North Korea said it conducted a sixth and significantly larger nuclear test Sunday, stepping up pressure on President Donald Trump in what is shaping up to be his biggest foreign policy crisis.
EDITOR’S NOTE: North Korea is a nuclear power today because the capabilities for those weapons of global destruction were given to him by former Democrat President Bill Clinton. Today’s detonation of a massive hydrogen nuclear bomb by North Korea makes it clear that the only thing that will stop them is military force. Sanctions accomplish nothing. President Trump, at some point, must call for military action to curb Kim Jong-Un’s appetite for destruction.
In a televised statement, North Korea described the underground explosion, which triggered a large earthquake, as a “perfect success in the test of a hydrogen bomb for an ICBM.” Pyongyang said “the creditability of the operation of the nuclear warhead is fully guaranteed.”
The test came just hours after leader Kim Jong Un showed off what he described as a hydrogen bomb capable of being mounted on an intercontinental ballistic missile.
The explosion at the nuclear test site at Punggye-ri in North Korea’s mountainous northeast triggered an initial magnitude-6.3 earthquake, followed by a magnitude-4.1 temblor that was possibly caused by a structural collapse, according to the U.S. Geological Survey.
While it was unclear what set off the second quake, satellite imagery has captured evidence of tunneling activity at the nuclear test site in recent months. Any structural collapse might have been related to that.
According to the logarithmic scale used to measure earthquakes, the initial magnitude-6.3 tremor was 10 times bigger than the one triggered by the North’s previous nuclear test in September 2016, which the USGS said had a magnitude of 5.3.
The Korea Meteorological Administration in Seoul put the magnitude of Sunday’s initial earthquake at 5.7
The Comprehensive Nuclear-Test-Ban Treaty Organization said seismic signals were picked up by 35 monitoring stations, suggesting that the size of the explosion was much larger than last time, when signals were picked up by 26 stations.
The latest nuclear test was estimated to have a yield of as high as 100 kilotons—about 10 times the power of the North’s previous test and roughly five times that of the atomic bomb that the U.S. dropped on Nagasaki, Japan, in 1945, according to Kim Young-woo, a South Korean lawmaker who is chairman of the legislature’s defense committee and received a briefing from military authorities.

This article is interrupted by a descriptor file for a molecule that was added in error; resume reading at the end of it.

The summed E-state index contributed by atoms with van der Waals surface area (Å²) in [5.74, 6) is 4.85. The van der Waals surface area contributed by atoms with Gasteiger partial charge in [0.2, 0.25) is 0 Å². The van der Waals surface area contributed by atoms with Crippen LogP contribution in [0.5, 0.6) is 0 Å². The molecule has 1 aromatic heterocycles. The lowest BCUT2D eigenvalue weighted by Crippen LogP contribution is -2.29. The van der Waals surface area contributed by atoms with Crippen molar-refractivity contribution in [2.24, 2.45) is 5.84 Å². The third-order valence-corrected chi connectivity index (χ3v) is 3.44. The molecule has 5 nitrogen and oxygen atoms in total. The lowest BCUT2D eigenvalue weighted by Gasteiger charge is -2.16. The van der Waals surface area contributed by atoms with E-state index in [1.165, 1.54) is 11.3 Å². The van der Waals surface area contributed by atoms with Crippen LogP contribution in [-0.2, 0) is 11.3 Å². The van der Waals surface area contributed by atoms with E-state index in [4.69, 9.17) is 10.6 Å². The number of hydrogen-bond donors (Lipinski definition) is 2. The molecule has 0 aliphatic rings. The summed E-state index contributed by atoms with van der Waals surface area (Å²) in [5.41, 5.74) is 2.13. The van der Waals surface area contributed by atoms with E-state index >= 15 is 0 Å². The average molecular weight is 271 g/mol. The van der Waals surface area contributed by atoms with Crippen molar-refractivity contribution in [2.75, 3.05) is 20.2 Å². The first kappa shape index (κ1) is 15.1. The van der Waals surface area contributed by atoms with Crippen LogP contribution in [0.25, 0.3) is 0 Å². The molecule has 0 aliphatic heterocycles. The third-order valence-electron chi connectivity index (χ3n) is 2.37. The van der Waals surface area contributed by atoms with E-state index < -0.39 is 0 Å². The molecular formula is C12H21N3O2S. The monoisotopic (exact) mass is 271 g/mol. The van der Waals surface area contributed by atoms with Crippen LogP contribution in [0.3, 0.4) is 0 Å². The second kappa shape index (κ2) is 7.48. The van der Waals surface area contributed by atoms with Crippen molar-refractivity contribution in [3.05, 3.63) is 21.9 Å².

A spokesman for the defense ministry declined to comment.
South Korea’s national security adviser, Chung Eui-yong, said after a 90-minute emergency meeting of the National Security Council that Seoul would consider the possible deployment of what he described as the “most powerful strategic assets that the U.S. possesses,” without elaborating, according to a statement from the presidential Blue House.
The phrase “strategic assets” typically refers to stealth bombers, aircraft carriers or possibly nuclear weapons. The U.S. withdrew the last of its nuclear weapons from South Korea in 1991.
Mr. Chung, who also spoke by phone with Lt. Gen. H.R. McMaster, his counterpart at the White House, said that Moon Jae-in, the South Korean president, had called for the “strongest punitive measures” against Pyongyang. That includes diplomatic measures and a new United Nations Security Council resolution to “completely isolate North Korea.”
In Sunday morning tweets, Mr. Trump said North Korea’s “words and actions continue to be very hostile and dangerous to the United States.” He added: “North Korea is a rogue nation which has become a great threat and embarrassment to China, which is trying to help but with little success.” He also added: “South Korea is finding, as I have told them, that their talk of appeasement with North Korea will not work, they only understand one thing!”
While North Korea has made steady advances in both its nuclear and missile programs over the course of decades, Mr. Kim has greatly accelerated the pace of testing as the isolated country nears the ability to deliver a nuclear-tipped missile to the continental U.S.
Just this year, it has conducted a string of successful missile tests that have extended the proven range of its arsenal and introduced new capabilities that allow Pyongyang to fire missiles more quickly and with less warning. In July, it test-fired two ICBMs that experts say they believe are capable of reaching many parts of the U.S. mainland. source